George Lucas Educational Foundation

Ken Robinson's creativity curriculum

Ken Robinson's creativity curriculum

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Ken Robinson is famous for a video that has attracted more than 10 million views. On this video (a TED presentation) Robinson attacks the factory-type school and argues that we should give less attention to academics, more to creativity.

First of all, we've already gone a long way in this direction.

Second of all, some very smart people say that you cannot teach creativity. (What you can do is give people a lot of skills and knowledge, which then serve as a foundation for creativity.)

Third, as a practical matter, there is only so much time in the day. If schools do what Robinson wants, they will devote less hours to the traditional curriculum. Question: is any student in America getting too much traditional education? That's highly unlikely.

Instead of increasing creativity (whatever that is exactly), what we really need is much more creative ways to teach the basic subjects. I'm all for that. But I'm very suspicious of diluting what we've already diluted far too much.

Here is a discussion of Robinson's ideas: "Kin Robinson and the Factory Method of Education."

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Paul Reali's picture

Perhaps the author would care to name even one very smart person who believes creativity cannot be taught. Oh, sure, there might be one; there's always one. Rather, let's look at the abundant evidence that says it can, beginning with Scott, Leritz & Mumford, Creativity Research Journal, 2004, Vol. 16, No. 4, 361-388.

Bruce Deitrick Price's picture
Bruce Deitrick Price

If we have to take a number out of a hat, I will agree with you that 30 minutes is a good number. Maybe even 15 minutes in one subject and 15 minutes in another subject. But a total of 30 minutes a day where there are few rules and kids can go off in any direction.
I like the precision and discipline of 30 minutes. The trouble with Ken Robinson and all of his rhetoric is that his so-called creativity curriculum will slop over, like a spring flood, into everything.

Bruce Deitrick Price's picture
Bruce Deitrick Price

The person who said it most emphatically - that creativity can't be taught - is John Saxon. I was very impressed by his confidence in this statement. He was a great teacher of math and many other things. He wrote many textbooks. His approach was to start with little tiny pebbles and keep piling them up until you have a wall. The wisdom and common sense of this approach is completely obvious when you look at studying a language. That's the only way you're going to learn French, one word at a time. Strangely, however, when teachers start looking at other subjects, they suddenly think there's a magic button. Typically there is not. There's hard work and some magic.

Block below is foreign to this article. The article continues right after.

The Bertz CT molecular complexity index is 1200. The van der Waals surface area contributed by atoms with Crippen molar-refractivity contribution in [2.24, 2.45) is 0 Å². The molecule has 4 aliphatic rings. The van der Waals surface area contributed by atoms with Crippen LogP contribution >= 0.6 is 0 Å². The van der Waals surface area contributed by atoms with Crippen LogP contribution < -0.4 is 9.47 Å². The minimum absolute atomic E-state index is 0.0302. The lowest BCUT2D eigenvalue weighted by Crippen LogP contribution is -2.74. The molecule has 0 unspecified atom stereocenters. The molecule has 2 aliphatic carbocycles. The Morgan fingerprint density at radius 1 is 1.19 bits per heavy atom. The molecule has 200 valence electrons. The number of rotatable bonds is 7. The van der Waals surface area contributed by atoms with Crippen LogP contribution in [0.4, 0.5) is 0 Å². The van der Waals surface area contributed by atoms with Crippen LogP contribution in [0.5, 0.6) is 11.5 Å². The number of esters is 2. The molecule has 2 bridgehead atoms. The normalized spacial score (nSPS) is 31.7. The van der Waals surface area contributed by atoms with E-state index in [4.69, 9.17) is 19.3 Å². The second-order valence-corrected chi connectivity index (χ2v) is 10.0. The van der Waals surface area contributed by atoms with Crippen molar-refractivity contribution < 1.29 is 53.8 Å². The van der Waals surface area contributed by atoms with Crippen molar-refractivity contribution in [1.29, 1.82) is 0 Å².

My comments are made against a background where many children in public schools are virtually illiterate in every direction. Here is an article I just read by a high school math teacher in Spokane. "Most of my current students are extremely poor in basic arithmetic skills. They cannot add, subtract, multiply or divide with any accuracy or confidence without the use of a calculator. They have virtually no competence or fluency with fractions, decimals or percents. This deficiency has been worsening over the past eight to 10 years."

High school! He's describing high school students. Now, if the people responsible for all this failure start talking to you about "creativity," you know they are just frauds. They want cover for doing more of the same old stuff that doesn't work. I have such contempt for these people. And it's the reason I distrust Robinson. His pitch has the effect of aiding and abetting all the bad theories and methods loose in the schools.

Todd Finley's picture
Todd Finley
Blogger and Assistant Editor (Contractor)

I'm following this conversation with interest, although I'm late to jump in.

I tend to agree with Ken Robinson.

One of the sites of disagreement is that we think that the pro-creativity advocates and the traditionalists want different things. Both want kids to master the fundamental skill. Nobody is saying "let's get rid of the basics." The point of contention is how we get there.

Progressives: authentic learning, engagement, collaboration, experiential learning.

Traditionalists: seat work... Students listen. Teachers teach. If everybody does their job, it will all work out.

We've had a few centuries of the later. Really. I'm in a lot of classrooms. It's the same old stuff. Perhaps, we could lean more in the other direction.